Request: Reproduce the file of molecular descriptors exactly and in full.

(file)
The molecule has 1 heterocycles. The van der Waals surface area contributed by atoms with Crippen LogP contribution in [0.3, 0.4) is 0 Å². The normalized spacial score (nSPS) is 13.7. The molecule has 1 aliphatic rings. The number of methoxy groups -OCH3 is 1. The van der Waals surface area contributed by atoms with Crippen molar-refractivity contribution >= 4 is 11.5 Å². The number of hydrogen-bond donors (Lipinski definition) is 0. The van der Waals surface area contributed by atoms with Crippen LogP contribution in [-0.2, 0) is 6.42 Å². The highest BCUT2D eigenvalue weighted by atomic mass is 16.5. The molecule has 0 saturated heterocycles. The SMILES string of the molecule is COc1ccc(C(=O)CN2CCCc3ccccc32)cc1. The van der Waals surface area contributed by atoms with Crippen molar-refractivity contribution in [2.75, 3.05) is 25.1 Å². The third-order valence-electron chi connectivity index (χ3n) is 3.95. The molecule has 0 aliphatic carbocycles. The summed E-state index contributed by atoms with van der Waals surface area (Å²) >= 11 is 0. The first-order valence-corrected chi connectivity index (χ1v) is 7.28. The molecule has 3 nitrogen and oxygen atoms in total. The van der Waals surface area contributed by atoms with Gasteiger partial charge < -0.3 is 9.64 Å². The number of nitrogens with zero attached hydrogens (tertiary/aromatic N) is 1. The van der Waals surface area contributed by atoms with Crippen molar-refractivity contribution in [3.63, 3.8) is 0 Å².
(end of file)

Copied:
The molecule has 1 heterocycles. The van der Waals surface area contributed by atoms with Crippen LogP contribution in [0.3, 0.4) is 0 Å². The normalized spacial score (nSPS) is 13.7. The molecule has 1 aliphatic rings. The number of methoxy groups -OCH3 is 1. The van der Waals surface area contributed by atoms with Crippen molar-refractivity contribution >= 4 is 11.5 Å². The number of hydrogen-bond donors (Lipinski definition) is 0. The van der Waals surface area contributed by atoms with Crippen LogP contribution in [-0.2, 0) is 6.42 Å². The highest BCUT2D eigenvalue weighted by atomic mass is 16.5. The molecule has 0 saturated heterocycles. The SMILES string of the molecule is COc1ccc(C(=O)CN2CCCc3ccccc32)cc1. The van der Waals surface area contributed by atoms with Crippen molar-refractivity contribution in [2.75, 3.05) is 25.1 Å². The third-order valence-electron chi connectivity index (χ3n) is 3.95. The molecule has 0 aliphatic carbocycles. The summed E-state index contributed by atoms with van der Waals surface area (Å²) >= 11 is 0. The first-order valence-corrected chi connectivity index (χ1v) is 7.28. The molecule has 3 nitrogen and oxygen atoms in total. The van der Waals surface area contributed by atoms with Gasteiger partial charge < -0.3 is 9.64 Å². The number of nitrogens with zero attached hydrogens (tertiary/aromatic N) is 1. The van der Waals surface area contributed by atoms with Crippen molar-refractivity contribution in [3.63, 3.8) is 0 Å².